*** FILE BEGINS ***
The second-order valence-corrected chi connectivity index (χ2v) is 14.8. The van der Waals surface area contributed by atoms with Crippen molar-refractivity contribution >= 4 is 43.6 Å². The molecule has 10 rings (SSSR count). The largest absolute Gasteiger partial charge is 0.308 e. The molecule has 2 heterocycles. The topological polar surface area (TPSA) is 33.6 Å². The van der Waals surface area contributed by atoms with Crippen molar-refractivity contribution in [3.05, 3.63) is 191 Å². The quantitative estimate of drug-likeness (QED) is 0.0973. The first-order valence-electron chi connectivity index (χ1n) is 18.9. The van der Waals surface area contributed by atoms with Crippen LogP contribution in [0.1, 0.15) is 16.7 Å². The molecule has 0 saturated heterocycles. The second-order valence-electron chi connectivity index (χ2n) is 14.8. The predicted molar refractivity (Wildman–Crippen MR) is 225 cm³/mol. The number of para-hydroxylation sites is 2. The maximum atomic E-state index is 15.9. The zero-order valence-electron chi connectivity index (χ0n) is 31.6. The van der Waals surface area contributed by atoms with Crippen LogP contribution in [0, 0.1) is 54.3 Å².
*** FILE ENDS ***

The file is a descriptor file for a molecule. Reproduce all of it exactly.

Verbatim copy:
The second-order valence-corrected chi connectivity index (χ2v) is 14.8. The van der Waals surface area contributed by atoms with Crippen molar-refractivity contribution >= 4 is 43.6 Å². The molecule has 10 rings (SSSR count). The largest absolute Gasteiger partial charge is 0.308 e. The molecule has 2 heterocycles. The topological polar surface area (TPSA) is 33.6 Å². The van der Waals surface area contributed by atoms with Crippen molar-refractivity contribution in [3.05, 3.63) is 191 Å². The quantitative estimate of drug-likeness (QED) is 0.0973. The first-order valence-electron chi connectivity index (χ1n) is 18.9. The van der Waals surface area contributed by atoms with Crippen LogP contribution in [0.1, 0.15) is 16.7 Å². The molecule has 0 saturated heterocycles. The second-order valence-electron chi connectivity index (χ2n) is 14.8. The predicted molar refractivity (Wildman–Crippen MR) is 225 cm³/mol. The number of para-hydroxylation sites is 2. The maximum atomic E-state index is 15.9. The zero-order valence-electron chi connectivity index (χ0n) is 31.6. The van der Waals surface area contributed by atoms with Crippen LogP contribution in [0, 0.1) is 54.3 Å².